The rise of helicopter parents like Amy Chua, whose 2011 book "Battle Hymn of the Tiger Mother" brought attention to an increasingly popular parenting style emphasizing hard work and strict child rearing, could be less of a cultural phenomenon than a mere economic reality.
Strict parents -- the sort who practice an authoritarian form of parenting that restricts children's choices -- are more common in countries with high inequality, according to a study by the National Bureau of Economic Research. The study used the World Value Survey to measure whether parents in different countries care more about qualities desired by stricter parents, like "hard work" and "obedience," or qualities desired more by passive parents, like "imagination" and "independence.
It found that the more unequal a society, the more likely people were to favor strict parenting.
Countries like Sweden and Norway, for instance, which have relatively low levels of inequality, had a much larger percentage of respondents who valued imagination and independence when raising children. Notice in the chart below that the lower the Gini coefficient (which measures inequality), the higher the response rate tends to be for imagination.
On the other hand, countries like the United States and China, where inequality is much higher, were much more likely to care about hard work and obedience. Notice in the chart below that the higher the Gini coefficient, the higher the response rate tends to be for hard work.
But that trend doesn't merely exist across countries. It's actually observable historically in, for instance, the United States. Low inequality in the 1960s and 1970s, the study notes, coincided with relatively passive parenting styles, while rising inequality ever since has been met with an increasing emphasis on hard work. The time American parents spent educating and caring for their children has risen considerably since the 1980s, according to the American Time Use Survey.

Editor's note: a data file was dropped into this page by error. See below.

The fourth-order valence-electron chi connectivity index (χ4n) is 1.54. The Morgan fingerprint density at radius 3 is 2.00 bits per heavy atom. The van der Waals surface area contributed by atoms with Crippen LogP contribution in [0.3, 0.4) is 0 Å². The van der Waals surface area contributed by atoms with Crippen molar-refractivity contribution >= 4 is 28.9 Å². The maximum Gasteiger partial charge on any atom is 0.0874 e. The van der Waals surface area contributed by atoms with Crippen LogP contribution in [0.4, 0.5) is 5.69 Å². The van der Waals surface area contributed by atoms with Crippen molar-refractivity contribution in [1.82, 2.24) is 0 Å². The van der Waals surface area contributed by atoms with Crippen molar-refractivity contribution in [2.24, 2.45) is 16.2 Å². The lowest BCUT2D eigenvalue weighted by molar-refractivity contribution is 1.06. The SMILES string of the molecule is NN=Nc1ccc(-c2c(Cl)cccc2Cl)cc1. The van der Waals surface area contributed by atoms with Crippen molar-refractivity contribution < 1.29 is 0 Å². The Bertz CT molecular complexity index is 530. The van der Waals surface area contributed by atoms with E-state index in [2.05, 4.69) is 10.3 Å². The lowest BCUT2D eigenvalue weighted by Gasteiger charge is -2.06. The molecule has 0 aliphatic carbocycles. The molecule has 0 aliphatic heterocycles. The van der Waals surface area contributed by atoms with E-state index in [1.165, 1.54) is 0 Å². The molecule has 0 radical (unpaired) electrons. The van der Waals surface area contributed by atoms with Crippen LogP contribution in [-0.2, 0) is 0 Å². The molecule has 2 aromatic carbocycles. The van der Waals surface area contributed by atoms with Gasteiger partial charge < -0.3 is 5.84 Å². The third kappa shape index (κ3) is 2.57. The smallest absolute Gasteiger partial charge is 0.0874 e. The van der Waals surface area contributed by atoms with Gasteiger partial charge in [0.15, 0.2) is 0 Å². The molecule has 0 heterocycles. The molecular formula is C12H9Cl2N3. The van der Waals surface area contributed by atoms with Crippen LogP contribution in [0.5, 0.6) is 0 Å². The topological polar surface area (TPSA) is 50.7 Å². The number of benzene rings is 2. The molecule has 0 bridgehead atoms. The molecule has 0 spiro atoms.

Based on this data alone, it's hard to say anything definitive about the relationship. But one reason that parenting habits appear to be linked to inequality might be the relative presence of opportunity.
In countries like Sweden, where society is more economically level, nosedives to a point of homelessness or soars to the status of megarich are equally unlikely. Forcing one's children to work their butt off then might simply not be worth the hassle (which might be why only 11 percent of Sweden's population emphasizes hard work).
Conversely, in countries like the United States and China, where someone growing up can land anywhere on the spectrum of sleeping on the sidewalk to living in the biggest house on the block, hard work might be viewed as a key factor in determining where along that spectrum a child lands — and hovering over a child like a helicopter might be the best way to ensure a comfortable landing.